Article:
How to Advance (Advancement)
Welders can advance to more skilled welding jobs with additional training and experience. For example, they may become welding technicians, supervisors, inspectors, or instructors. Some experienced welders open their own repair shops. Other welders, especially those who obtain a bachelor's degree or have many years of experience, may become welding engineers.
In 2008, welders, cutters, solderers, and brazers held about 412,300 jobs and welding, soldering, and brazing machine setters, operators, and tenders held about 54,100 jobs. About 65 percent of welding jobs were found in manufacturing. Jobs were concentrated in fabricated metal product manufacturing, transportation equipment manufacturing, machinery manufacturing, architectural and structural metals manufacturing, and construction.
Employment is projected to experience little or no change over the next decade. Good job opportunities are expected for skilled welders because some employers are reporting difficulty finding qualified workers.
Employment of welders, cutters, solderers, and brazers is expected to experience little or no change, declining by about 2 percent over the 2008–18 decade, while employment of welding, soldering, and brazing machine setters, operators, and tenders is expected to decline moderately by about 7 percent over the same decade. Continued enhancements in productivity and increased automation will reduce the need for welders, although the outlook for welders in manufacturing is stronger than that for other occupations in this industry because of the importance and versatility of welding as a manufacturing process. The basic skills of welding are the same across industries, so welders can easily shift from one industry to another, depending on where they are needed most. For example, welders laid off in the automotive manufacturing industry may be able to find work in the oil and gas industry, although the shift may require relocating.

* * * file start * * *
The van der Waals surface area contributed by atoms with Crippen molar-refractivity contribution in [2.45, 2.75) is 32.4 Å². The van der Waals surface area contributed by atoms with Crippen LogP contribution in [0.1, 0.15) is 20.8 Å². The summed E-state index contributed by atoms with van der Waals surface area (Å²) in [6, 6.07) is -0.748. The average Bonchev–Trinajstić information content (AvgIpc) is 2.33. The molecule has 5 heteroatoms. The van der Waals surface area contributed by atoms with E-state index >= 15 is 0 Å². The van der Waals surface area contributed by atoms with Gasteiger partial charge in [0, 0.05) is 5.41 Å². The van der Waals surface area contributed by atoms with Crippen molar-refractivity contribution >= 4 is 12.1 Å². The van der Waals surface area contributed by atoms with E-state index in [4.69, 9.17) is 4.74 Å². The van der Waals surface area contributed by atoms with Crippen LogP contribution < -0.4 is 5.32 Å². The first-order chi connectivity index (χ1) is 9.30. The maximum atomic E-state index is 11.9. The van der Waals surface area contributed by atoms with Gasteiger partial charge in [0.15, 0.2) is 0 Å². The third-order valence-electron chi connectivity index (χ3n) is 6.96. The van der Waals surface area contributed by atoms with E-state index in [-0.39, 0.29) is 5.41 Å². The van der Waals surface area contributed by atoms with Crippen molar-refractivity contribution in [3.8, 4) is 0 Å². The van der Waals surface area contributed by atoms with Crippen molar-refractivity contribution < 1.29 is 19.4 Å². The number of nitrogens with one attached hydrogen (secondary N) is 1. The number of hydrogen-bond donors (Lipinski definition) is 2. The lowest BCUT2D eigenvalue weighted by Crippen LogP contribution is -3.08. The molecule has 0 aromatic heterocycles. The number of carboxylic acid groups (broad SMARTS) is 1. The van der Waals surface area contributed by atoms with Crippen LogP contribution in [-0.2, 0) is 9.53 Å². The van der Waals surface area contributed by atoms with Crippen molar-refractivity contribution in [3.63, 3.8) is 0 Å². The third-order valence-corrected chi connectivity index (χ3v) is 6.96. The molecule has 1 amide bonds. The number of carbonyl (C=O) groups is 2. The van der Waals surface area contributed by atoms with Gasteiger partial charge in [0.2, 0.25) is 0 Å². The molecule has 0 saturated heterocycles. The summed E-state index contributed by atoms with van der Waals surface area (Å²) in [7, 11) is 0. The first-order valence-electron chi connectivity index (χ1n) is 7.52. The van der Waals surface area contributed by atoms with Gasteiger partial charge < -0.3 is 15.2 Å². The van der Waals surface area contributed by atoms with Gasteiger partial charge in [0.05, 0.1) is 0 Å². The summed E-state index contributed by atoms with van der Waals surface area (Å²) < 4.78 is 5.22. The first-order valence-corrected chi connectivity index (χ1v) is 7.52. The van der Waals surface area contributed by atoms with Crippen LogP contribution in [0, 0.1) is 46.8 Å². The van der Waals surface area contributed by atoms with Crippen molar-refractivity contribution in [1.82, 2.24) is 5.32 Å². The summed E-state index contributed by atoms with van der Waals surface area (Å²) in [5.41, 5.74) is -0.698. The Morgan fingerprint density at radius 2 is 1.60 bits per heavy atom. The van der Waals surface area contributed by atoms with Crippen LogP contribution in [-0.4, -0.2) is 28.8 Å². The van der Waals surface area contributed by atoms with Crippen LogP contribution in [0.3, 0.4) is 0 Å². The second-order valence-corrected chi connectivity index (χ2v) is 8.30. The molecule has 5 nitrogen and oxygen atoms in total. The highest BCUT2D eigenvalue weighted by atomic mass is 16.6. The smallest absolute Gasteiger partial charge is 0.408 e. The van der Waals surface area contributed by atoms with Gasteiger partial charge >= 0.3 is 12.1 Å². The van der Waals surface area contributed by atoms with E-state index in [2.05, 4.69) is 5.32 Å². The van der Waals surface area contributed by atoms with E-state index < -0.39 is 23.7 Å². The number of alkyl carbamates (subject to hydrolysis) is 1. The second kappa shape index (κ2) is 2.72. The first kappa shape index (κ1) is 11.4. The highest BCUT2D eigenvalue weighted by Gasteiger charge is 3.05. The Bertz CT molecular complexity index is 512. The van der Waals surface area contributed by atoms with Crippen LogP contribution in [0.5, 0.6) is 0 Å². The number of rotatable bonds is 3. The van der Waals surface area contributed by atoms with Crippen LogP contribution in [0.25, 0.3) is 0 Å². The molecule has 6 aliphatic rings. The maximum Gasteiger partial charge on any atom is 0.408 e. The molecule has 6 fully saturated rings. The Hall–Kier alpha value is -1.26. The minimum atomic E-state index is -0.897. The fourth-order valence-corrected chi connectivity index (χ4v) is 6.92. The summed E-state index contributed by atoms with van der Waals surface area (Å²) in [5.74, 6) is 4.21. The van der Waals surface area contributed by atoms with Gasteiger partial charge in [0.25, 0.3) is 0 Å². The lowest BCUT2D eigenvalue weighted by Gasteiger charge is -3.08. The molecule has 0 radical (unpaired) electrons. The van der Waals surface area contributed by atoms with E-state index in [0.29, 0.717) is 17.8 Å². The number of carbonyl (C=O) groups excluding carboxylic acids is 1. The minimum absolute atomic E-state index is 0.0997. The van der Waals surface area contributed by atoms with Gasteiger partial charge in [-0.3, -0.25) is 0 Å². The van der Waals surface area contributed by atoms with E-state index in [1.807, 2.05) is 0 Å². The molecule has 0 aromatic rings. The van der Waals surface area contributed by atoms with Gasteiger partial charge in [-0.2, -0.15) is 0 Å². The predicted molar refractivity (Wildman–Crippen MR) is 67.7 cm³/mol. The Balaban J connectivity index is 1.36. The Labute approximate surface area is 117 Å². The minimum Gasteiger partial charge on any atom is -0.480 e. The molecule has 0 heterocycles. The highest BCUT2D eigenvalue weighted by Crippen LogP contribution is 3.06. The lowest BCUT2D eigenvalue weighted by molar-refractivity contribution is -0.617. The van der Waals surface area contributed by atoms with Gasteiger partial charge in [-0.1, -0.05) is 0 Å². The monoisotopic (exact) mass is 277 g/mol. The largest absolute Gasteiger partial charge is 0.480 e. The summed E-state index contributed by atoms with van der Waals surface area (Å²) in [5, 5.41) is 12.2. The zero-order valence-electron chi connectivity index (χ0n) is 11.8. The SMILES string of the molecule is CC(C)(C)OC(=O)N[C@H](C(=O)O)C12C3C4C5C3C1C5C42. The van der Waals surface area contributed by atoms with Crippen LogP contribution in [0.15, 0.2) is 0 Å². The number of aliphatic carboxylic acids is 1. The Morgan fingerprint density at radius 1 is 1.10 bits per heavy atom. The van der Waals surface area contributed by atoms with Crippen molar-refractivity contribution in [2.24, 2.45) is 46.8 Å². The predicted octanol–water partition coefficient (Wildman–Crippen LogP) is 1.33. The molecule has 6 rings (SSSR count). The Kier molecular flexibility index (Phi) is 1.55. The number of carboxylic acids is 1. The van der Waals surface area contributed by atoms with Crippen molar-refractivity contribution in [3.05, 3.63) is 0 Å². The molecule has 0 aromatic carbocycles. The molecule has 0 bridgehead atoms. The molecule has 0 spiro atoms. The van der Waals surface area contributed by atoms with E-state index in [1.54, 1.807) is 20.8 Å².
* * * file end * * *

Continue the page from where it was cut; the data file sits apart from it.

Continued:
Automation will affect welders and welding machine operators differently than other manufacturing occupations. Semiautomated and automated welding machines can be used for many types of welds, but welders still are needed to operate the machines and to inspect the weld and make adjustments. In addition, much of the work in custom applications is difficult or impossible to automate. This type of work includes manufacturing small batches of items, construction work, and making repairs in factories.
Job prospects for welders will vary with the welder’s skill level. Prospects should be good for welders trained in the latest technologies. Welding schools report that graduates have little difficulty finding work, and many welding employers report difficulty finding properly skilled welders. However, welders without up-to-date training may face competition for job openings. For all welders, prospects will be better for workers who are willing to relocate to different parts of the country.
Median wages of welders, cutters, solderers, and brazers were $16.13 an hour in May 2008. The middle 50 percent earned between $13.20 and $19.61. The lowest 10 percent earned less than $10.85, and the top 10 percent earned more than $24.38. The range of wages of welders reflects the wide range of skill levels in the occupation.
Median wages of welding, soldering, and brazing machine setters, operators, and tenders were $15.20 an hour in May 2008. The middle 50 percent earned between $12.62 and $18.63. The lowest 10 percent earned less than $10.47, and the top 10 percent earned more than $23.92. Median wages in motor vehicle parts manufacturing, the industry employing these workers in the largest numbers, were $15.34 an hour in May 2008.
About 20 percent of welders belong to labor unions; the particular unions that welders belong to depend on the industry and company in which the welder is employed.
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